Ramifications of converting to a bank holding company-00-315

By: 4Ps_Marketing

These new banking organizations and their subsidiary banks will now need to comply with regulations and guidelines issued by various agencies (e.g., the Federal Reserve Board, the Office of the Comptroller of the Currency, The Federal Deposit Insurance Corporation, and State banking supervisors). These agencies have issued bulletins, handbooks, procedural letters and other guidelines (for example, the FRB, OCC, FDIC, OTS and US Department of the Treasury have promulgated the Interagency Guidelines Establishing Information Security Standards) which instruct bank holding companies and their subsidiary banks on how to meet their statutory and regulatory obligations and to manage and operate their outsourced functions in a "safe and sound" manner, compliant with laws such as the Bank Holding Company Act, Bank Service Corporation Act, National Bank Act, the Bank Secrecy Act, the Fair Credit Reporting Act and other consumer protection statutes and regulations.

Bank supervisors look at an institution's outsourced relationships as extensions of the bank itself. The purpose of the agency guidelines are to set expectation levels regarding the quality of controls and risk management policies required to safely transmit sensitive information to outside vendors, and to mitigate the risk that vendor personnel will engage in money laundering or other corrupt practices. Hence, new bank holding companies and their subsidiary banks will be expected to have the internal and external controls, reporting and risk management structures in place with their vendors to ensure that those vendors are supervised similarly to how the banks would manage those functions internally.

Reopening and amending long-standing outsourcing relationships may appear to be a daunting task. However, many outsourcing service providers went through a similar process several years ago when their existing bank customers had to adapt to newly enacted Gramm–Leach-Bliley Act. These vendors are familiar with what is expected from them and should understand the compliance obligations being imposed by newly converted banks. White & Case assisted many of its long-standing bank clients in developing official outsourcing policies, supplementing existing policies, creating new outsourcing framework agreement templates and amending existing outsourcing agreements.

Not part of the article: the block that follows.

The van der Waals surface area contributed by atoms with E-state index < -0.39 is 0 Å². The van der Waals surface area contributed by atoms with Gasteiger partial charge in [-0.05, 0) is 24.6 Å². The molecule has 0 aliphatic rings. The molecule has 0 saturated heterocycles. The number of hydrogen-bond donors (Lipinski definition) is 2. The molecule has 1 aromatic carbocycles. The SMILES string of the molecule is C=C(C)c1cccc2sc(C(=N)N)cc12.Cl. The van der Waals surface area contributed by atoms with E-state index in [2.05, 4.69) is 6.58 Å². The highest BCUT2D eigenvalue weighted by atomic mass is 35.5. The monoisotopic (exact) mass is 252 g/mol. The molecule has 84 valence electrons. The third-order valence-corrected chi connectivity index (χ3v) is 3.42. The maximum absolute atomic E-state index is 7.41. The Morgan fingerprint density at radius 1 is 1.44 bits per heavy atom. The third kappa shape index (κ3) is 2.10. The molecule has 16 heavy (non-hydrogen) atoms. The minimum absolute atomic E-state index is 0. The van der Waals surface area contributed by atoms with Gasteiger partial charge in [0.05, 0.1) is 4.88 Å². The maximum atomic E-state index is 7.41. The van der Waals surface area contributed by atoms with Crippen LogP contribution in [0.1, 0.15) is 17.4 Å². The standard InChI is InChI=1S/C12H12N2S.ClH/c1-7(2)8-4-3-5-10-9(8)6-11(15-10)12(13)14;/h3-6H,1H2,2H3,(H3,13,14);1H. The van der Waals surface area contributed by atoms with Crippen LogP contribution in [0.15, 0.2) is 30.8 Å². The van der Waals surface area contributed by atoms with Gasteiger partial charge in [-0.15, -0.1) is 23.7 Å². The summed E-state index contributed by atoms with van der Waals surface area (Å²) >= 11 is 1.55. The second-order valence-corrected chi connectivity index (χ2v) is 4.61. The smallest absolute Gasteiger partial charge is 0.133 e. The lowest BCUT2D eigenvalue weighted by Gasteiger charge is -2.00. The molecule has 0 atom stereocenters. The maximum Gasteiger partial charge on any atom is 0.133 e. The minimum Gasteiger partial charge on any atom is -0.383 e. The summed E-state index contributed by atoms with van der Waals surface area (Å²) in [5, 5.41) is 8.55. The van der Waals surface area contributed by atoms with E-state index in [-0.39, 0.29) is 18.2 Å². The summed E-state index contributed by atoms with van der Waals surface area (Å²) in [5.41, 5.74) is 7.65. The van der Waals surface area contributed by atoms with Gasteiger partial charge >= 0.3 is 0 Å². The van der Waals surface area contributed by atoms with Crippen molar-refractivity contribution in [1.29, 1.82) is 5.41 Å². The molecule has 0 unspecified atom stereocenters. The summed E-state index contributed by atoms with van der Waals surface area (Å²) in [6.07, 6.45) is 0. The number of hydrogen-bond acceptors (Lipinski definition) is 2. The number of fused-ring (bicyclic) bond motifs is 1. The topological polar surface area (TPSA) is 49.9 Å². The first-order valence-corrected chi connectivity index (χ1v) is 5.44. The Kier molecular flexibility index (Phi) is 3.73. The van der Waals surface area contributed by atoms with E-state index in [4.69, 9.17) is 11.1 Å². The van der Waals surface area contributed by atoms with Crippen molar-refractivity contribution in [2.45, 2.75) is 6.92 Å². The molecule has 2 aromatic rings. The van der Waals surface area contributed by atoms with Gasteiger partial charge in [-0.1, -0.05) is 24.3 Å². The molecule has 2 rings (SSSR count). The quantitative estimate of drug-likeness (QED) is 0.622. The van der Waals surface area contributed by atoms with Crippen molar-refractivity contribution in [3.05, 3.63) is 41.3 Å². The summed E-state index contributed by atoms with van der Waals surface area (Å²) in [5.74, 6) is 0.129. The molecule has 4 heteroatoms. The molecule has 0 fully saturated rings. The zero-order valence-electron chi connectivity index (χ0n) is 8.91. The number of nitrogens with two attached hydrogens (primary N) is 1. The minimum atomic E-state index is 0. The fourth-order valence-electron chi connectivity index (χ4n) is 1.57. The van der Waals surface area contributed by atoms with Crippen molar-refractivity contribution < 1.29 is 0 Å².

This White & Client Alert is provided for your convenience and does not constitute legal advice. It is prepared for the general information of our clients and other interested persons. This Client Alert should not be acted upon in any specific situation without appropriate legal advice, and it may include links to websites other than the White & Case website. White & Case LLP has no responsibility for any websites other than its own, and does not endorse the information, content, presentation or accuracy, or make any warranty, express or implied, regarding any other website.

This White & Client Alert is protected by copyright. Material appearing herein may be reproduced or translated with appropriate credit.

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